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Terra Incognita: How racism crept into my neighborhood
By SETH J. FRANTZMAN
16/05/2012
African migrants are viewed through the prism of “victims”; their own racism is not usually acknowledged.
 
Last Shabbat I was walking home with my wife to our apartment in the eclectic neighborhood of Nahlaot in Jerusalem. Just before we turned the corner to the alley that leads to our house an African man passed us. As he did he said “hello” to my wife in Amharic, an Ethiopian language.

He didn’t say hello as if he knew me or my wife. He just kept walking. His comment might seem like an odd aberration, after all why would an African man think that a Jewish couple would speak his language, and why would he simply blurt out some words in passing. An aberration, except for the fact that my wife is an Ethiopian Jew and this type of “greeting” has been given to us before from African migrants.

As more and more Africans have moved to Jerusalem after finding their way to Israel, some of them have settled in Nahlaot’s Nissim Bachar Street. A percentage of these foreign migrants are Ethiopian Christians and Muslims. Why is it that when some of these men see a mixed couple they decide that it is their prerogative to say “hello”? They don’t say hello to white women on the streets in their language. They don’t greet white women walking with their husbands.

They don’t greet African women who are walking with their African husbands.

They reserve their “greeting” for what they perceive as an unacceptable relationship; an Ethiopian woman with a non-Ethiopian man. For whatever reason, they view “their” women as belonging to them in the same context that racists in the US South used to talk about “race traitors” and “miscegenation.” One has to imagine the arrogance it takes for a man to greet a woman on the street not actually because he wants to speak to her, but rather because he wants to comment on her relationship status. If the woman was alone we might call it sexual harassment. If a haredi (ultra- Orthodox) Jew did it to a secular woman there would be a protest about the “exclusion of women.”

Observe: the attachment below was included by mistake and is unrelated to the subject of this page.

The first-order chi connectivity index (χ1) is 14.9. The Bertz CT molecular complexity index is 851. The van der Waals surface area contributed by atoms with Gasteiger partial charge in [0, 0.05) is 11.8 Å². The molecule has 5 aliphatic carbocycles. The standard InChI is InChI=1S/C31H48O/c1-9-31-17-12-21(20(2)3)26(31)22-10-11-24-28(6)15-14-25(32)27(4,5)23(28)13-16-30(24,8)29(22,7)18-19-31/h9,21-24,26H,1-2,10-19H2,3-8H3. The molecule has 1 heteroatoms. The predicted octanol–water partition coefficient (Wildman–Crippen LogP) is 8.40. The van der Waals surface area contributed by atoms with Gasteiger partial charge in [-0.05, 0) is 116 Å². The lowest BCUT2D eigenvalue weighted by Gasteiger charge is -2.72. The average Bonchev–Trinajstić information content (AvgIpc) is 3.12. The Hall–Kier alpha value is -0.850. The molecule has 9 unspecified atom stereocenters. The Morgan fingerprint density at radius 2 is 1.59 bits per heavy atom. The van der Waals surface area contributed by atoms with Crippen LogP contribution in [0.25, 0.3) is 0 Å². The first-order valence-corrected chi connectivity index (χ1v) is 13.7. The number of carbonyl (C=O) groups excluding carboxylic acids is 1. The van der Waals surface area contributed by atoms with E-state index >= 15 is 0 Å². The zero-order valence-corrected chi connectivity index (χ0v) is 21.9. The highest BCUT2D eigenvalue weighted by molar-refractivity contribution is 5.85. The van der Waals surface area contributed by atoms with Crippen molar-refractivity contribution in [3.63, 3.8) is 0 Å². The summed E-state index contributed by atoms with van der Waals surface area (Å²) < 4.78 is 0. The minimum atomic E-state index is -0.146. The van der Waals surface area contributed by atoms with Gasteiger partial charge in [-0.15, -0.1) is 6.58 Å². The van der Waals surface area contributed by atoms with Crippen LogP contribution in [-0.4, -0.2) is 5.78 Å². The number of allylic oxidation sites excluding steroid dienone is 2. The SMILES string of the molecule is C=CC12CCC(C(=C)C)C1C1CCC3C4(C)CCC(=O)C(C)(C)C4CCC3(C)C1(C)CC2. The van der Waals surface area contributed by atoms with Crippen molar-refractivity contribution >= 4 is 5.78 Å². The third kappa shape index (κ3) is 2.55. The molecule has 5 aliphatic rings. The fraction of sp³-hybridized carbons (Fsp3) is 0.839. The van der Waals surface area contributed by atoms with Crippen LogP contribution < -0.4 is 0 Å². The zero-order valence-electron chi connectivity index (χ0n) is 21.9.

The racism of the migrants is not usually acknowledged.

The African migrants are viewed through the prism of “victims.” They are called “refugees,” even if in fact they are not seeking refuge from anything.

Israeli society’s progressive elites like to view Israel through the prism of the powerful state and obsess over the status of minorities. That thousands of foreigners began illegally pouring across the Egyptian border several years ago merely served as a godsend to these do-gooders.

NOW THERE are myriad rights groups devoted to helping the “refugees” and a whole industry has popped up in Tel Aviv, providing numerous NGO jobs to those who aid them. Their well-oiled propaganda machine, awash with money from abroad, has a slavish, knee-jerk devotion to the migrants who they think can do no wrong.

The racist actions and harassment of neighborhood residents by the African migrants in Nahlaot is related to the “human rights” industry that is devoted to helping them achieve their goal: being allowed to stay indefinitely in Israel. The initial action that brings the migrants to Israel is an act of illegality and disrespect for the laws and norms of the country.